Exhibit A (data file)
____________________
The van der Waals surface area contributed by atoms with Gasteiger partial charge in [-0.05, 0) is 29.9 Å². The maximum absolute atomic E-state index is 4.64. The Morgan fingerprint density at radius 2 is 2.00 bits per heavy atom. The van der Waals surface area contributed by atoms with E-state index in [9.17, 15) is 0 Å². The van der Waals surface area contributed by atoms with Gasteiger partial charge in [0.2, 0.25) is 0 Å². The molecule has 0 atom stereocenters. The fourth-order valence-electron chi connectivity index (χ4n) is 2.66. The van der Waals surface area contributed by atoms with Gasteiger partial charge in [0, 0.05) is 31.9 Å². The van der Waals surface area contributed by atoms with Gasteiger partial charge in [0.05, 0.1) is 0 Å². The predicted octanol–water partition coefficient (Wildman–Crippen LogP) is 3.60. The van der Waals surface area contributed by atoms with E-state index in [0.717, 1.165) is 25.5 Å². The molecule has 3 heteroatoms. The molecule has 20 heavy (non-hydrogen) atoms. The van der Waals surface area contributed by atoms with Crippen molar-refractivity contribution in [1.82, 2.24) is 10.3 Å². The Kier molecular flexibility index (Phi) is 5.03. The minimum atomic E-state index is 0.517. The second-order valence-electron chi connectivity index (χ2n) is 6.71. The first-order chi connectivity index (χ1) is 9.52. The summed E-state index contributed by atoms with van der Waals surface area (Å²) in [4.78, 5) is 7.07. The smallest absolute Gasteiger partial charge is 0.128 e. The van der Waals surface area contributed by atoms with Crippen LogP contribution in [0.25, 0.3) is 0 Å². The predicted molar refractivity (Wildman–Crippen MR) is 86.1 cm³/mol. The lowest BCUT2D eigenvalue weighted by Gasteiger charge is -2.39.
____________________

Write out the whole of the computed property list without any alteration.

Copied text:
The van der Waals surface area contributed by atoms with Gasteiger partial charge in [-0.05, 0) is 29.9 Å². The maximum absolute atomic E-state index is 4.64. The Morgan fingerprint density at radius 2 is 2.00 bits per heavy atom. The van der Waals surface area contributed by atoms with E-state index in [9.17, 15) is 0 Å². The van der Waals surface area contributed by atoms with Gasteiger partial charge in [0.2, 0.25) is 0 Å². The molecule has 0 atom stereocenters. The fourth-order valence-electron chi connectivity index (χ4n) is 2.66. The van der Waals surface area contributed by atoms with Gasteiger partial charge in [0, 0.05) is 31.9 Å². The van der Waals surface area contributed by atoms with Gasteiger partial charge in [0.05, 0.1) is 0 Å². The predicted octanol–water partition coefficient (Wildman–Crippen LogP) is 3.60. The van der Waals surface area contributed by atoms with E-state index in [0.717, 1.165) is 25.5 Å². The molecule has 3 heteroatoms. The molecule has 20 heavy (non-hydrogen) atoms. The van der Waals surface area contributed by atoms with Crippen molar-refractivity contribution in [1.82, 2.24) is 10.3 Å². The Kier molecular flexibility index (Phi) is 5.03. The minimum atomic E-state index is 0.517. The second-order valence-electron chi connectivity index (χ2n) is 6.71. The first-order chi connectivity index (χ1) is 9.52. The summed E-state index contributed by atoms with van der Waals surface area (Å²) in [4.78, 5) is 7.07. The smallest absolute Gasteiger partial charge is 0.128 e. The van der Waals surface area contributed by atoms with Crippen LogP contribution in [0.25, 0.3) is 0 Å². The predicted molar refractivity (Wildman–Crippen MR) is 86.1 cm³/mol. The lowest BCUT2D eigenvalue weighted by Gasteiger charge is -2.39.